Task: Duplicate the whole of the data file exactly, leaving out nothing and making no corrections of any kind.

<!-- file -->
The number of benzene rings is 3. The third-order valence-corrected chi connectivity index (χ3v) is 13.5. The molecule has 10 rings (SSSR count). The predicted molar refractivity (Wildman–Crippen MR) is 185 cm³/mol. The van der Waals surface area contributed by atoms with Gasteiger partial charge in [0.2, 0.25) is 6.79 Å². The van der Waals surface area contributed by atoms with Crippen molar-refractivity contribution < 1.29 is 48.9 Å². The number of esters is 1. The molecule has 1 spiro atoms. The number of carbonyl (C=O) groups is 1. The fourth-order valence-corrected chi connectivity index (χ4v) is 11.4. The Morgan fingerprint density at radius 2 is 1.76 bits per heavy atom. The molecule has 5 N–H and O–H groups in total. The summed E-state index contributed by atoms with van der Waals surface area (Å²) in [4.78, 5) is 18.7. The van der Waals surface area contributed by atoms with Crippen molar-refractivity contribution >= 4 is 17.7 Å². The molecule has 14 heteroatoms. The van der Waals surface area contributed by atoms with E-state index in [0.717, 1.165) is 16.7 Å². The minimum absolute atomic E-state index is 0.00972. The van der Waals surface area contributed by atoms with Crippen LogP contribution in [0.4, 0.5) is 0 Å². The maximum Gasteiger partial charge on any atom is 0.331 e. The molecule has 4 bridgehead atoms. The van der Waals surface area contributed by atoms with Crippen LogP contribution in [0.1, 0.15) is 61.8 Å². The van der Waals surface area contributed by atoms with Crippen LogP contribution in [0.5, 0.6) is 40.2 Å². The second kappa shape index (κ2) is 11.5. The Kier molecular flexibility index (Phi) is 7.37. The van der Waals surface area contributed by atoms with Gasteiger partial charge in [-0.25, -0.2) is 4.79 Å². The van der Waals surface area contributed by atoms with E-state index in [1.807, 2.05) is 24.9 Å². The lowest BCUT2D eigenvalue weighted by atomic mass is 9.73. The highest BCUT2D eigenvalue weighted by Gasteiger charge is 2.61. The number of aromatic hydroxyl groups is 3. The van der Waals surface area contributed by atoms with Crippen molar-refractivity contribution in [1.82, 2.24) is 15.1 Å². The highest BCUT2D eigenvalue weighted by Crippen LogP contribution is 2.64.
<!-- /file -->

The number of benzene rings is 3. The third-order valence-corrected chi connectivity index (χ3v) is 13.5. The molecule has 10 rings (SSSR count). The predicted molar refractivity (Wildman–Crippen MR) is 185 cm³/mol. The van der Waals surface area contributed by atoms with Gasteiger partial charge in [0.2, 0.25) is 6.79 Å². The van der Waals surface area contributed by atoms with Crippen molar-refractivity contribution < 1.29 is 48.9 Å². The number of esters is 1. The molecule has 1 spiro atoms. The number of carbonyl (C=O) groups is 1. The fourth-order valence-corrected chi connectivity index (χ4v) is 11.4. The Morgan fingerprint density at radius 2 is 1.76 bits per heavy atom. The molecule has 5 N–H and O–H groups in total. The summed E-state index contributed by atoms with van der Waals surface area (Å²) in [4.78, 5) is 18.7. The van der Waals surface area contributed by atoms with Crippen molar-refractivity contribution >= 4 is 17.7 Å². The molecule has 14 heteroatoms. The van der Waals surface area contributed by atoms with E-state index in [0.717, 1.165) is 16.7 Å². The minimum absolute atomic E-state index is 0.00972. The van der Waals surface area contributed by atoms with Crippen LogP contribution in [0.4, 0.5) is 0 Å². The maximum Gasteiger partial charge on any atom is 0.331 e. The molecule has 4 bridgehead atoms. The van der Waals surface area contributed by atoms with Crippen LogP contribution in [0.1, 0.15) is 61.8 Å². The van der Waals surface area contributed by atoms with Crippen LogP contribution in [0.5, 0.6) is 40.2 Å². The second kappa shape index (κ2) is 11.5. The Kier molecular flexibility index (Phi) is 7.37. The van der Waals surface area contributed by atoms with Gasteiger partial charge in [-0.25, -0.2) is 4.79 Å². The van der Waals surface area contributed by atoms with E-state index in [1.807, 2.05) is 24.9 Å². The lowest BCUT2D eigenvalue weighted by atomic mass is 9.73. The highest BCUT2D eigenvalue weighted by Gasteiger charge is 2.61. The number of aromatic hydroxyl groups is 3. The van der Waals surface area contributed by atoms with Crippen molar-refractivity contribution in [1.82, 2.24) is 15.1 Å². The highest BCUT2D eigenvalue weighted by Crippen LogP contribution is 2.64.